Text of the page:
Adam Nathaniel Furman's tenure as the recipient of the 2014/15 Rome Prize for Architecture at the British School at Rome has come to an end. The project that he has investigated over the past months, entitled The Roman Singularity, sought to explore and celebrate Rome as “the contemporary city par-excellence” – “an urban version of the internet, a place where the analogical-whole history of society, architecture, politics, literature and art coalesce into a space so intense and delimited that they collapse under the enormity of their own mass into a singularity of human endeavour.”
The "video-poem" that he has produced looks into the idea of "Rome as a pilgrimage site for the world's imagination, from where ideas are drawn, and which in turn absorbs ideas, superficial and profound." He argues that it "is simultaneously the beating heart of that eternally exciting madness that is contemporary Italy, and a private playground of historical dissolution, delinquency, and total freedom."
Each and every one of us has our own particular version of the city, a selection of relevant moments, an aggregate of specific buildings, street corners, petrol stations, parks, alleyways and supermarkets that have come to define the shape of what we consider that thing whose name might be London, Rome, Concordia or Kanazawa.
In the context of our minds cities take the form of cerebral Souvenirs, instinctively crafted concoctions of those aspects in a place which are most evocative of our own lived experiences, of those things we feel resonate into a past to which we relate most intimately, and of those things which imply a future that we find inspiring and/or comforting.
We are bodies hurtling through time, with immense gravitation fields that pull fragments and detritus from the cities around us into our own particular orbits, crashing them together to form moons and pulling them apart until they're an indistinguishable cloud of city-like stardust.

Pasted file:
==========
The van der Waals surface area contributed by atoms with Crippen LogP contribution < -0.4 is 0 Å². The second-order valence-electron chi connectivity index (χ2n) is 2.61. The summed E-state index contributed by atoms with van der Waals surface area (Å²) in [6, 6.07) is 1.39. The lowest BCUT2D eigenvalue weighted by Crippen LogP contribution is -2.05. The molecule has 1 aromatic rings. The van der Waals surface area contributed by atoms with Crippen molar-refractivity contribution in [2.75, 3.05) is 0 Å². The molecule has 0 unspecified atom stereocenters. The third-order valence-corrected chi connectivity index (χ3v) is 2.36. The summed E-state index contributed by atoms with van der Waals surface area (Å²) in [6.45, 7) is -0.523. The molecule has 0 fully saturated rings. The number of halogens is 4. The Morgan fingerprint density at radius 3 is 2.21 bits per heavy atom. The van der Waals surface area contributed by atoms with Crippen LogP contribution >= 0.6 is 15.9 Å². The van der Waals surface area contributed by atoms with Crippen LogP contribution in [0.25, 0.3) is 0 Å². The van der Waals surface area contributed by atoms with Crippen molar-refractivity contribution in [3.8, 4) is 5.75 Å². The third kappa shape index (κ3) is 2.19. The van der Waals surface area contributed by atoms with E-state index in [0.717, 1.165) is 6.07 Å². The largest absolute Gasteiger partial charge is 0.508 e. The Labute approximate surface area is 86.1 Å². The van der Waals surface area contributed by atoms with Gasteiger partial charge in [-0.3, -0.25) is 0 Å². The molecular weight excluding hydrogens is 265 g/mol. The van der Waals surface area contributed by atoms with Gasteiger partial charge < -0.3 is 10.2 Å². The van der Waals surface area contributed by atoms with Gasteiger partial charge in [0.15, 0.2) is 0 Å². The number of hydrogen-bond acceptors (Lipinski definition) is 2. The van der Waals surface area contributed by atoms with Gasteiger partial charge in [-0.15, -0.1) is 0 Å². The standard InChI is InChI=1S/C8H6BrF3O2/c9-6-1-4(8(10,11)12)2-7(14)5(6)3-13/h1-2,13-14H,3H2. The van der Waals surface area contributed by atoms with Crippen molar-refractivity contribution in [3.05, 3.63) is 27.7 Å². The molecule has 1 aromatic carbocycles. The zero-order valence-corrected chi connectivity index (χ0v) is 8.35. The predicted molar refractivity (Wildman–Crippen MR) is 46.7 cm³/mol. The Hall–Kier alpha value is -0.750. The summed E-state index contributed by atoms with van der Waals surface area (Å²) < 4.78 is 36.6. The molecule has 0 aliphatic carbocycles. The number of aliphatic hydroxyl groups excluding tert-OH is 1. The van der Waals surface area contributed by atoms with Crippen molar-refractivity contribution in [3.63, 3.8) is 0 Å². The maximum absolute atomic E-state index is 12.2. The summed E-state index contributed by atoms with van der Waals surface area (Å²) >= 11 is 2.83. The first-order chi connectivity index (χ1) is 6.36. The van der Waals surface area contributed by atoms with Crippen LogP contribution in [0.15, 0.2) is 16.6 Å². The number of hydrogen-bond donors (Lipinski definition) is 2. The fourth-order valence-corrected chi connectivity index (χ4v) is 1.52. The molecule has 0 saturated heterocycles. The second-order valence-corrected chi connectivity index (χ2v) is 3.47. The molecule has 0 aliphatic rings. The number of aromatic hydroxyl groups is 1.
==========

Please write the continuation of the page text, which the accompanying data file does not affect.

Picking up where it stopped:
Occasionally someone is so disposed as to be particularly fixated on his conception of a city, and in the process of attempting to capture its contours, forms, content and substance over the course of a lifetime, he in fact invents a new town entirely, a delimited and defined version that momentarily transforms the incalculable ocean of reality that is any one place, into something conceivable, comprehensible, a communicable object of pleasure.
Each version of a city formed in such a fashion increases the allure of a given place to the same degree that a relic invests its church with the personality and power of the saint from whom it was drawn. There is nowhere in the world that has had so many people laying claim to its streets and buildings, nowhere else that has had so many versions of itself so prolifically promulgated as has Rome.
And so she is as no other, a Pantheon of city-sized souvenirs of herself whose numbers have grown so vast that they began a long time ago collapsing into one another, merging with the ebb and flow of her daily existence, folding themselves into the motorway slip-roads, baroque churches, business parks, Roman baths and housing estates in an ongoing event that undermines any notional separation between what is real and what is in our mind, what is a city and what is an idea, what is Rome and what is the Roman Singularity.
See Furman's work on display at the British School at Rome's March Mostra.